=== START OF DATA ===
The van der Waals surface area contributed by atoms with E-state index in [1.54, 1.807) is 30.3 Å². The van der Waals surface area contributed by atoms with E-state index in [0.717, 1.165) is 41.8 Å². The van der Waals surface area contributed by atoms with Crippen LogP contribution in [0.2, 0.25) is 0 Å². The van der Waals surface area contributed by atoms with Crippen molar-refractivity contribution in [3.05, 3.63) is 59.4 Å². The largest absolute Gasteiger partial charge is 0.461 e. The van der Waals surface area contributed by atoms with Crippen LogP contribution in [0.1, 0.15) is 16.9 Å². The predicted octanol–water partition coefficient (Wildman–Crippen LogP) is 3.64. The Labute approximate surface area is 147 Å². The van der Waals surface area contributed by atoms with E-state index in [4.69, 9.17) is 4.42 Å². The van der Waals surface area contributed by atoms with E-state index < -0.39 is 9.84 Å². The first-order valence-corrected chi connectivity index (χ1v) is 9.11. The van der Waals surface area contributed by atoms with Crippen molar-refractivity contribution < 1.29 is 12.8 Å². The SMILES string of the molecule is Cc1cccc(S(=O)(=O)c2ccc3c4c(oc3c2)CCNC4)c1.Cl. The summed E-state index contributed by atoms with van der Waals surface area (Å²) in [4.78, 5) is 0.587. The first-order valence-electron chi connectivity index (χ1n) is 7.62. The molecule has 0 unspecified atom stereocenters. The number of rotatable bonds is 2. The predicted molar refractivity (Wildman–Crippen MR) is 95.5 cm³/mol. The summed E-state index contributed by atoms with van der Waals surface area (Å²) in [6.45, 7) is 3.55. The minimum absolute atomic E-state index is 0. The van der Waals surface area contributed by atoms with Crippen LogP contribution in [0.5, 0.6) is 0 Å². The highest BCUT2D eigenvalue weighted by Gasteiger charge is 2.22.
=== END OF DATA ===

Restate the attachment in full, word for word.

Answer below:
The van der Waals surface area contributed by atoms with E-state index in [1.54, 1.807) is 30.3 Å². The van der Waals surface area contributed by atoms with E-state index in [0.717, 1.165) is 41.8 Å². The van der Waals surface area contributed by atoms with Crippen LogP contribution in [0.2, 0.25) is 0 Å². The van der Waals surface area contributed by atoms with Crippen molar-refractivity contribution in [3.05, 3.63) is 59.4 Å². The largest absolute Gasteiger partial charge is 0.461 e. The van der Waals surface area contributed by atoms with Crippen LogP contribution in [0.1, 0.15) is 16.9 Å². The predicted octanol–water partition coefficient (Wildman–Crippen LogP) is 3.64. The Labute approximate surface area is 147 Å². The van der Waals surface area contributed by atoms with E-state index in [4.69, 9.17) is 4.42 Å². The van der Waals surface area contributed by atoms with E-state index < -0.39 is 9.84 Å². The first-order valence-corrected chi connectivity index (χ1v) is 9.11. The van der Waals surface area contributed by atoms with Crippen molar-refractivity contribution < 1.29 is 12.8 Å². The SMILES string of the molecule is Cc1cccc(S(=O)(=O)c2ccc3c4c(oc3c2)CCNC4)c1.Cl. The summed E-state index contributed by atoms with van der Waals surface area (Å²) in [4.78, 5) is 0.587. The first-order valence-electron chi connectivity index (χ1n) is 7.62. The molecule has 0 unspecified atom stereocenters. The number of rotatable bonds is 2. The predicted molar refractivity (Wildman–Crippen MR) is 95.5 cm³/mol. The summed E-state index contributed by atoms with van der Waals surface area (Å²) in [6.45, 7) is 3.55. The minimum absolute atomic E-state index is 0. The van der Waals surface area contributed by atoms with Crippen LogP contribution in [0.5, 0.6) is 0 Å². The highest BCUT2D eigenvalue weighted by Gasteiger charge is 2.22.